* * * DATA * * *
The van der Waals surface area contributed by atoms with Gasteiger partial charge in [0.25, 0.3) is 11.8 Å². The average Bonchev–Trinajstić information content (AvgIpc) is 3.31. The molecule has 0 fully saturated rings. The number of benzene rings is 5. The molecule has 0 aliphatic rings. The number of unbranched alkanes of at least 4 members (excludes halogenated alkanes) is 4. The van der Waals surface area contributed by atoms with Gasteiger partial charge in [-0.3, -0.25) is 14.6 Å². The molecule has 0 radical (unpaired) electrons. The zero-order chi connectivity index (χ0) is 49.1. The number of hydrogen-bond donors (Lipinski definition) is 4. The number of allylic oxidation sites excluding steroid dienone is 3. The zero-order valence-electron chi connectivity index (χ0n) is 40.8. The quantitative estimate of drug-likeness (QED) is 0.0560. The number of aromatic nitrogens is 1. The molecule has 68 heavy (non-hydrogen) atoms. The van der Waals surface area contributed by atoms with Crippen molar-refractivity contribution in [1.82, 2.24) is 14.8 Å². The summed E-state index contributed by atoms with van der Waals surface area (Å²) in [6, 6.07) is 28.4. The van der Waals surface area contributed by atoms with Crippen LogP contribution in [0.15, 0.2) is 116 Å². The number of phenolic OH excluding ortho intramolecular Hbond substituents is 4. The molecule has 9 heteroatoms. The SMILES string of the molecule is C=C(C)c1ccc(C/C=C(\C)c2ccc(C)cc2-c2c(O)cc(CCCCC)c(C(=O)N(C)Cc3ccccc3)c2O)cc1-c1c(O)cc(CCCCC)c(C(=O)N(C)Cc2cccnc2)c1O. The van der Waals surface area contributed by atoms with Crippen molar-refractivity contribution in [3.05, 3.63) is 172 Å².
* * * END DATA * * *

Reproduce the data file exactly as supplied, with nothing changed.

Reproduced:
The van der Waals surface area contributed by atoms with Gasteiger partial charge in [0.25, 0.3) is 11.8 Å². The average Bonchev–Trinajstić information content (AvgIpc) is 3.31. The molecule has 0 fully saturated rings. The number of benzene rings is 5. The molecule has 0 aliphatic rings. The number of unbranched alkanes of at least 4 members (excludes halogenated alkanes) is 4. The van der Waals surface area contributed by atoms with Gasteiger partial charge in [-0.3, -0.25) is 14.6 Å². The molecule has 0 radical (unpaired) electrons. The zero-order chi connectivity index (χ0) is 49.1. The number of hydrogen-bond donors (Lipinski definition) is 4. The number of allylic oxidation sites excluding steroid dienone is 3. The zero-order valence-electron chi connectivity index (χ0n) is 40.8. The quantitative estimate of drug-likeness (QED) is 0.0560. The number of aromatic nitrogens is 1. The molecule has 68 heavy (non-hydrogen) atoms. The van der Waals surface area contributed by atoms with Crippen molar-refractivity contribution in [1.82, 2.24) is 14.8 Å². The summed E-state index contributed by atoms with van der Waals surface area (Å²) in [6, 6.07) is 28.4. The van der Waals surface area contributed by atoms with Crippen LogP contribution in [0.15, 0.2) is 116 Å². The number of phenolic OH excluding ortho intramolecular Hbond substituents is 4. The molecule has 9 heteroatoms. The SMILES string of the molecule is C=C(C)c1ccc(C/C=C(\C)c2ccc(C)cc2-c2c(O)cc(CCCCC)c(C(=O)N(C)Cc3ccccc3)c2O)cc1-c1c(O)cc(CCCCC)c(C(=O)N(C)Cc2cccnc2)c1O. The van der Waals surface area contributed by atoms with Crippen molar-refractivity contribution in [3.05, 3.63) is 172 Å².